Age is just a number

Times-News

Illustration by Holly Damman / Times-News correspondent

In one of the recent Teens & Twenties meetings at the Times-News, a writer mentioned “age is just a number” and maturity level doesn’t always reflect one’s age. Here’s what a few writers had to say on that subject:
   Age is just a number in today’s world. Age is ignored in the current “style” of today, I mean you see elementary school girls wearing the same clothes as high school girls. What ever happened to play-clothes? The youth of children and adolescents is also being compromised by being forced to handle adult situations, consequently growing up without ever being a “child.”

Christian Hornaday, junior at Southern Alamance High School

   I think that people should act their age. There are certain things I believe younger people should not do that older people can. There are certain decisions you should not make until you are older.
 

Michaela King, sophomore home-schooler

    I feel that age is not just a number; I think that they have laws from keeping young people from getting hurt for good reasons.

 Matt Herter, sophomore home-schooler

   I feel like age is just a number, and maturity is something completely different. There can be a 15 year old who has the maturity of a 19 year old, and an 18 year old with the maturity of a 10 year old. I feel that people need to learn to act their age, so there won’t be so many immature adults in the world. -Tawny Metcalf

Tawny Metcalf, junior at Western Alamance High School

    While your age can be an indication of your maturity and experience, this mere number cannot hold you back. There are many elderly people who remain youthful and keep their zest for life. Oppositely, there are many young people who enjoy knitting or baking, activities stereotypically labeled as “grandmotherly.” Your age does not dictate what you can spend your time doing, nor is it a true measurement of your personality.

                                                     Kendall Wiggins, junior at Western Alamance High School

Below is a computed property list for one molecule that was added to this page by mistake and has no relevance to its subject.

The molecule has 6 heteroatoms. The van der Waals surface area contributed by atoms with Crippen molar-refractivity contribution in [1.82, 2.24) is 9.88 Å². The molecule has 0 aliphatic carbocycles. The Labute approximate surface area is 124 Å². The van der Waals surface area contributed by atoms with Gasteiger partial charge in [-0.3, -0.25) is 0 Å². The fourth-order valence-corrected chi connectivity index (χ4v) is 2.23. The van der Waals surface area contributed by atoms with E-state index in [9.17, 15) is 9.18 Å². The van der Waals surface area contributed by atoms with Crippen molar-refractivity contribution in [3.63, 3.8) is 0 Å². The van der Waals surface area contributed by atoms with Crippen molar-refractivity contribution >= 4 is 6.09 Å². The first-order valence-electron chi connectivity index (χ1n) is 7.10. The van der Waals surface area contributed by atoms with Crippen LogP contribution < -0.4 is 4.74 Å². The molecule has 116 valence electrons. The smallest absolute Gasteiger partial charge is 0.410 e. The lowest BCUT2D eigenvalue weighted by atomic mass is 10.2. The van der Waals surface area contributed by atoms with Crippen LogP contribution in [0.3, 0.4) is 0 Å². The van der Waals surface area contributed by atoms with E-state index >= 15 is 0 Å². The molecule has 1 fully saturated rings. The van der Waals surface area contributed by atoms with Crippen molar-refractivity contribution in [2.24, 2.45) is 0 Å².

Teenagers are capable of doing a lot of things adults can do. Although, like everyone else, we have to prepare for certain things and get experience but I think we can do whatever we’re determined to do. Sometimes adult jobs can be done even better when teenagers help out. And it can be the other way around. We can all do anything and everything as long as we have the confidence, the drive, positive attitude, and good people to back us up.

 Jessica Page, home-school graduate

   While it’s true teens may not have the life experience adults have, I still feel like we get labeled and stereotyped simply because of age. Admittedly, some teenagers do not have the same maturity level as others but that’s true of humans in general.
   Who is to say that, simply because of age, a 21-one year old who goes out and drinks all night and whose parents pay for everything is more responsible than the 16-year-old with a job who pays insurance? While I understand teenagers can’t truly provide for themselves for reasons such as lack of further education and income, I still believe in many cases that age is just a number. Unfortunately, in many cases, said number limits the significance of our opinions and our presence in society.

 Kaitlin Gillespie, junior at Western Alamance High School

   Age to me has always been just the number. Like many things in our lives, we pay too much attention to age and let it govern our lives in more ways than absolutely necessary. In terms of being a teenager, I believe that teens are just as capable of doing things like adults.
   For example, we have an age in which it is legal for adults to drink because our bodies will be able to react more efficiently to alcohol. Exposing a teenager to things like this is physically more challenging and detrimental to our health with this said, in terms of making adult decisions I think teenagers can definitely step up to the plate when the situation calls for it. I believe teenagers are capable of thinking critically, being responsible and being socially, politically, environmentally and economically aware and oftentimes not enough credit is given to abilities and strengths of teenagers.
  Age is beneficial for setting boundaries such as when teenager should be allowed to vote, drive or even smoke or buy products on the phone. In this sense, age is more than just the number because oftentimes it correlates how well teens are able to make logical decisions and how well our bodies react to the environments we expose them to.
  Even still, I strongly believe that age is just a number and cannot be used to govern every aspect of our lives. Teenagers should not feel discouraged from doing things within reason solely because of age. Teenagers are capable of great things and oftentimes allow for a fresher perspective and innovative way of experiencing the world and bringing about change. Although age is important to keep mind, it is still just a number and should never undermine the capabilities of teenagers.

 Ngozika Nwoko, sophomore at Alamance Community College

 

 

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